Hon. Mr. Smitherman: Yes, there are, but I'm working on a 2004 number and, at that time, it was five. The point is that it's getting rolling in the sense that there's an annual shot at getting in. So it's something that we've just made more available. In a certain sense, it stands as an area where we can enhance our performance going forward as we've made a new policy decision, so this number will be growing.
Mrs. Witmer: So what are the future plans that are in place that would enable these young people to practise here in the province of Ontario, and how rapidly do you see that number -- five -- increasing?
Hon. Mr. Smitherman: I think the opportunity is that we have to get our openings to coincide with the writing of tests. We have to be synchronized. At the time the policy decision was taken, it really wasn't practical for very many people to take advantage of it. That will be enhanced. I can't speak to a specific number, because it would be inappropriate to do so. As you well know, the decisions around who is able to access those positions is something that is taken with lots of involvement from representatives from the various medical schools in Ontario. We're going to continue to depend upon them to assist us in that way. The 200 spots that are available, of course, are ones that represent a very significant increase over the number of similar spots that were available when we first came to office, and this stands as one of five or six initiatives that we're working on to enhance physician supply overall.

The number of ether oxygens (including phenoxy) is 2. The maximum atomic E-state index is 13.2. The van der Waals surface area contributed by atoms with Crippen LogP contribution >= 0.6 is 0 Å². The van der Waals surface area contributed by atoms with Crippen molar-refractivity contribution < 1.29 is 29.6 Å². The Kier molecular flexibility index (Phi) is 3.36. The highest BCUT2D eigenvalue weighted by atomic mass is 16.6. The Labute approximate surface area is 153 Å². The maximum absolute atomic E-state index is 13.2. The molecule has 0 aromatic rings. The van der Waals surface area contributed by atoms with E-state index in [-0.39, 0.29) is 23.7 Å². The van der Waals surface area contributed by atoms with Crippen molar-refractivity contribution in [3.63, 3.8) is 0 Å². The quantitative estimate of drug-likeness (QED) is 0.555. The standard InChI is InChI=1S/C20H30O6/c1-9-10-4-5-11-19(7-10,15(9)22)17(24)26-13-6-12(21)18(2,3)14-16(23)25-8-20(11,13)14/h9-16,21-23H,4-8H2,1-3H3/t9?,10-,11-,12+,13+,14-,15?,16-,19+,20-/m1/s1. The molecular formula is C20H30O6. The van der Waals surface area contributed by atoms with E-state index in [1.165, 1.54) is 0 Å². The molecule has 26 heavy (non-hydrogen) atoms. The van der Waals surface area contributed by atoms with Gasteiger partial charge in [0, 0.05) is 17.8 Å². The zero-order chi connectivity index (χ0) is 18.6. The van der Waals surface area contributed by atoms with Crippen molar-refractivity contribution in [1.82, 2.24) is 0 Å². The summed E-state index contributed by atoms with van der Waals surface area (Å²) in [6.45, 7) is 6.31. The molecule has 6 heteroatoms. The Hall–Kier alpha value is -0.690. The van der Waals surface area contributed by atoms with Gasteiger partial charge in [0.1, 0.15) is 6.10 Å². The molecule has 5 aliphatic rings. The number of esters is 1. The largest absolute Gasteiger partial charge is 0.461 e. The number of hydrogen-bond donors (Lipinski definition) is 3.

I mentioned before that we're increasing the size of our medical schools. Of course, we've recently had the privilege of opening the new medical school in northern Ontario. We've worked to enhance the proportion of spots that are available for family residency. Then we work on models like family health teams, which actually provide the opportunity for more people to be engaged in care, because doctors, working along with other health care providers, can handle, if you will, through a broader circle of care, a broader number of patients.